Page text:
A 26-year-old woman presented to our emergency department (ED) with intermittent fevers, nausea and vomiting. She had a past medical history of well-controlled, anti-nuclear antibody positive and rheumatoid factor negative polyarticular juvenile idiopathic arthritis (pJIA) and Crohn’s disease. Her maintenance treatment consisted of monthly intravenous infliximab, 10 mg of oral methotrexate weekly and 20 mg of oral leflunomide daily.
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Explore This IssueApril 2022
The patient had been evaluated two weeks before at an ED in Chicago for sinus congestion and generalized malaise. She reported that a computed tomography (CT) scan of the chest showed “early pneumonia.” She was discharged home with a prescription for azithromycin for a lower respiratory tract infection and told to abstain from her immunosuppressive agents.
Despite completion of the antibiotics, her symptoms worsened. She presented to our ED in Pittsburgh with a temperature of 39.5°C (103.1°F), nausea, vomiting and malaise. On exam, she appeared mildly ill and was tachycardic, with a heart rate of 110–120 beats per minute. The laboratory tests revealed:
- Aspartate aminotransferase (AST) of 486 U/L (RR: 0–32 U/L);
- Alanine aminotransferase (ALT) of 482 U/L (RR: 0–33 U/L); and
- Alkaline phosphatase of 150 U/L (RR: 35–104 U/L).
A chest X-ray did not show active disease.
The patient was given a dose of acetaminophen before the lab results were available, and her fever and tachycardia resolved. Further evaluation in the ED revealed no reactive heterophile antibodies (i.e., monospot test), normal lipase and a PCR test for influenza that was negative. The patient declined admission for further evaluation despite physician recommendations but agreed to return if her symptoms worsened. She was encouraged to keep an outpatient appointment with her primary rheumatologist scheduled for four days later.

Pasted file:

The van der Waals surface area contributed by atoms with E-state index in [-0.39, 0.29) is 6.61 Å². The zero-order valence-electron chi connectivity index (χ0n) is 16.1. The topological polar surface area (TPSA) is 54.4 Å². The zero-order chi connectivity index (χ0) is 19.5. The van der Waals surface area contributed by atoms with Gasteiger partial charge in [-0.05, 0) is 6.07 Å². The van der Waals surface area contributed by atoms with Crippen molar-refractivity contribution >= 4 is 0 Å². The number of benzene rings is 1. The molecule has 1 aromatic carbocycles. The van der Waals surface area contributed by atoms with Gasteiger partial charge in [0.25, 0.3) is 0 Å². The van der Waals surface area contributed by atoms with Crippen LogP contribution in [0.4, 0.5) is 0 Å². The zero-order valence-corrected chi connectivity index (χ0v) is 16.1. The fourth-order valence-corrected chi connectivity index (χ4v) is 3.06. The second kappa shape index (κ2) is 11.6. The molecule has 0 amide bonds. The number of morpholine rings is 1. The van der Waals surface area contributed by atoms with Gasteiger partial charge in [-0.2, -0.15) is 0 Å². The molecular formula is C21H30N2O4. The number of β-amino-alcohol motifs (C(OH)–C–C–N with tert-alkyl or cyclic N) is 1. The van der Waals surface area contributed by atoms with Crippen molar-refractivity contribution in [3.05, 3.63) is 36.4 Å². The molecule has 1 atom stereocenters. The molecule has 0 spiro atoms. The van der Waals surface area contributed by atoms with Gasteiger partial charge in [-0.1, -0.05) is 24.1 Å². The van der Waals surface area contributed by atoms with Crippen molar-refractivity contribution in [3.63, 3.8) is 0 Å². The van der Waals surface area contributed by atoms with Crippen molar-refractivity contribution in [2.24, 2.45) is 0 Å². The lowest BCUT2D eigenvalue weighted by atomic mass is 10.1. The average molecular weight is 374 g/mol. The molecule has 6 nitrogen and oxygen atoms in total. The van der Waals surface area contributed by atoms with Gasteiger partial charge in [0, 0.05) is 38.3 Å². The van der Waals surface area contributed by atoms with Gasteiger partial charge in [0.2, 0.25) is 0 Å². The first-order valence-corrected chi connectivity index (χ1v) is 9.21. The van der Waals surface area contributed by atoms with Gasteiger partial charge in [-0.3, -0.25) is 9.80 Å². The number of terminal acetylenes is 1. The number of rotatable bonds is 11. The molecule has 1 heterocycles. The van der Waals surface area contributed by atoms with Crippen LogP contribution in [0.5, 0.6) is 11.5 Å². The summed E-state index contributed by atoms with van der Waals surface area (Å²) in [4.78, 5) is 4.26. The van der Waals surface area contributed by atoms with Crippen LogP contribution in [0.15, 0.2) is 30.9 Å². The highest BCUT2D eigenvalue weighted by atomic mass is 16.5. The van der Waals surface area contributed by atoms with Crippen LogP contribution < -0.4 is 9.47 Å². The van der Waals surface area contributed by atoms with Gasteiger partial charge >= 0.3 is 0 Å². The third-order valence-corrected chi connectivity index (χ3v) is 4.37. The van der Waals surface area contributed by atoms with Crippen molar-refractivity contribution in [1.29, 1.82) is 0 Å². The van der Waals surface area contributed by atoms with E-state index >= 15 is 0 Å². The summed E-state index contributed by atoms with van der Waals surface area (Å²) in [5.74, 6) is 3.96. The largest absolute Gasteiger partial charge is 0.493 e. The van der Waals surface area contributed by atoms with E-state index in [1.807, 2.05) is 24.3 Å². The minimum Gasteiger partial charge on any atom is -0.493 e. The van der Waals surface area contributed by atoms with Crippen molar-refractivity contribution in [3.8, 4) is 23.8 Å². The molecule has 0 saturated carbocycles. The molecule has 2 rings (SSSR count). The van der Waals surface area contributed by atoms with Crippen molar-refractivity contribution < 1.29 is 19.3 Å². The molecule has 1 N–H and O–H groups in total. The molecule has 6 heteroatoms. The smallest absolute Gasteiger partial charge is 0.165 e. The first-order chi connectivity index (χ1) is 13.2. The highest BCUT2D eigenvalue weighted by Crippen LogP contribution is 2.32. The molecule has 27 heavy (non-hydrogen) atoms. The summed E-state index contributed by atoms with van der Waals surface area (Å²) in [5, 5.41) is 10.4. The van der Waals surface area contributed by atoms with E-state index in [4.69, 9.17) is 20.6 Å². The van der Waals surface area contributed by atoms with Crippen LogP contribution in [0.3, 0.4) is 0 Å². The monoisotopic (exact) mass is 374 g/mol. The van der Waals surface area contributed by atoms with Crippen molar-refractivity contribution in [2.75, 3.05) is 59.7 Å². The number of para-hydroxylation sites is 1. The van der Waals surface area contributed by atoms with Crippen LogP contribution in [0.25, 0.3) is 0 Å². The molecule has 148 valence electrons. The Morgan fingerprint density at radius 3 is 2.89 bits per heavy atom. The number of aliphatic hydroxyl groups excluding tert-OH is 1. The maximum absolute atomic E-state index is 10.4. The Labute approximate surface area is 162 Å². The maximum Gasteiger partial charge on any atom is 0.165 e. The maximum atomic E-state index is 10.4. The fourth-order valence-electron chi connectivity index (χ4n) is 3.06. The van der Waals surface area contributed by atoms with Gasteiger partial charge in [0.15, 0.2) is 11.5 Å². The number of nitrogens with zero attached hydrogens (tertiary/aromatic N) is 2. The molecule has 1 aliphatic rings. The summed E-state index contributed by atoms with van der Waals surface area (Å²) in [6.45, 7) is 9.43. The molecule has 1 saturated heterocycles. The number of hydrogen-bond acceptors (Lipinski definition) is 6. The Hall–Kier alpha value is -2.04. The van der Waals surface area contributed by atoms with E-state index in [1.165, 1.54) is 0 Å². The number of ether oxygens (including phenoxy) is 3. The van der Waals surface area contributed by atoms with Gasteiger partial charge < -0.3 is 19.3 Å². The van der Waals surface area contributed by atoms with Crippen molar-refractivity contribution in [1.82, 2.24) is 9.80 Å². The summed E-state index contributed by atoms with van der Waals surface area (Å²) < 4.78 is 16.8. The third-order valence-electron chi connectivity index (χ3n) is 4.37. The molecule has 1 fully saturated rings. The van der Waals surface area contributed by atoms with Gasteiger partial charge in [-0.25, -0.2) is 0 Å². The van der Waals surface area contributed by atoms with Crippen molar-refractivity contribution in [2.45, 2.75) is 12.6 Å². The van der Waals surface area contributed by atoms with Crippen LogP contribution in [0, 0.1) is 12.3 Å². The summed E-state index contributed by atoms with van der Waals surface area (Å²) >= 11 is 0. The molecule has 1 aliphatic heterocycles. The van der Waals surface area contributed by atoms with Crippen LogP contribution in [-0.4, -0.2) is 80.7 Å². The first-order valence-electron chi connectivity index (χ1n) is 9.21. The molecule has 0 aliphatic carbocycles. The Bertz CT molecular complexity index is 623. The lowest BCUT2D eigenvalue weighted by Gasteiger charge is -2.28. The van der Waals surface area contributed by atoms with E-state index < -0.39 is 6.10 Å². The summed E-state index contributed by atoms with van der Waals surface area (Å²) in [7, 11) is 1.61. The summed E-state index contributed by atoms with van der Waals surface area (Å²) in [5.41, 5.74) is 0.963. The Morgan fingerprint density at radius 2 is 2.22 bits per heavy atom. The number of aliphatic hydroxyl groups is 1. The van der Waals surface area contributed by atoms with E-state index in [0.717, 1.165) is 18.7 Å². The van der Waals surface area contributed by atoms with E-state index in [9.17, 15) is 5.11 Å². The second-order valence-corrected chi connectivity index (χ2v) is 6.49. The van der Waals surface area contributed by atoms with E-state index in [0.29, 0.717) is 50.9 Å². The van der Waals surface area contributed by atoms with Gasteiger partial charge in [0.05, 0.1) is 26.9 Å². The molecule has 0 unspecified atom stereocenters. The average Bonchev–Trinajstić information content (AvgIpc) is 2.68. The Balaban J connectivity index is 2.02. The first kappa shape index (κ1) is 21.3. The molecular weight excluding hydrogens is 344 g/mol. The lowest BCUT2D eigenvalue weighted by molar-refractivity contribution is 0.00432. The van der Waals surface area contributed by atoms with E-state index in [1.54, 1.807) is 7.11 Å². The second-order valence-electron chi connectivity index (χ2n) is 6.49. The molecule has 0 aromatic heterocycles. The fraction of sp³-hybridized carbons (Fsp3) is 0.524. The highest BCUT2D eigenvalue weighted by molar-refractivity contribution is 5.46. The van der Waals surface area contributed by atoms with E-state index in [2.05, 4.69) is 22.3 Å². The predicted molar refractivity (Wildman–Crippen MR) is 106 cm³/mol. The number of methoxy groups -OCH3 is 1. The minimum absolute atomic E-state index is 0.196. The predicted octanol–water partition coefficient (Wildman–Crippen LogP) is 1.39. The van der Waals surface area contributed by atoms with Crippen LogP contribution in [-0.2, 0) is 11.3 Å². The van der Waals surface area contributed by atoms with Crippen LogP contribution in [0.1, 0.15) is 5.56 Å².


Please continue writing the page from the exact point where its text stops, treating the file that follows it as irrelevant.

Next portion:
The patient returned to the ED two days later with persistent intermittent fevers, nausea and vomiting. She had no headache, and she denied new medications (other than azithromycin), recent medication changes, recreational drug use, over-the-counter supplements, incorrect dosing of current medications or travel outside the U.S. She had been taking methotrexate and leflunomide for 25 and 12 years, respectively. Infliximab infusions had been initiated two years before. Her pJIA and Crohn’s disease were asymptomatic on this treatment regimen, though she had not taken immunosuppressives since onset of the current illness.
On examination, her temperature was 38.5°C (101.3°F), her weight was 74 kg (163 lbs.), and her heart rate was 114 beats per minute. Her general exam was otherwise unremarkable, without focal deficits. Laboratory testing revealed a rising AST of 783 U/L and ALT of 650 U/L, total bilirubin of 1.6 mg/dL (RR: 0.2–1.3 mg/dL), alkaline phosphatase of 195 U/L (RR: 35–104 U/L), platelets of 127,000/mcL (RR: 145,000–445,000 mcL), C-reactive protein of 10.5 mg/dL (RR: <0.5 mg/dL) and erythrocyte sedimentation rate (ESR) of 92 mm/hr (RR: 0–25 mm/hr).
The initial evaluation focused on addressing potential causes of hepatocellular disease. Tests for cytomegalovirus, herpes simplex, Epstein-Barr virus, parvovirus, hepatitis A, B and C, HIV, anti-mitochondrial antibody, anti-smooth muscle antibody, serum copper, ceruloplasmin, alpha-1 antitrypsin level and acetaminophen level were unremarkable.
Ultrasound of her abdomen showed splenomegaly and prominence of periportal fat for which a broad differential was considered, including infectious, medication, metabolic and inflammatory causes. Initial blood cultures demonstrated no growth.
A hepatologist ordered tests for tick-borne diseases and further imaging. Computed tomography (CT) of the abdomen and pelvis showed nonspecific changes of the liver suggestive of hepatitis and partially visualized hilar lymphadenopathy. A liver biopsy was recommended to further evaluate worsening transaminitis.
On the second day of admission, the patient remained febrile. Laboratory tests showed ferritin of 11,806 ng/mL (RR: 6.2–137 ng/mL), a declining absolute neutrophil count of 0.88 k/mcL (RR: 2.0–9.3 k/mcL), platelets of 101 k/mcL, ESR of 25 mm/hr and triglycerides of 298 mg/dL (RR: <150 mg/dL), raising concern for macrophage activation syndrome (MAS).
Intravenous methylprednisolone, 1 g daily, was initiated, with the subsequent addition of 100 mg of subcutaneous anakinra every eight hours.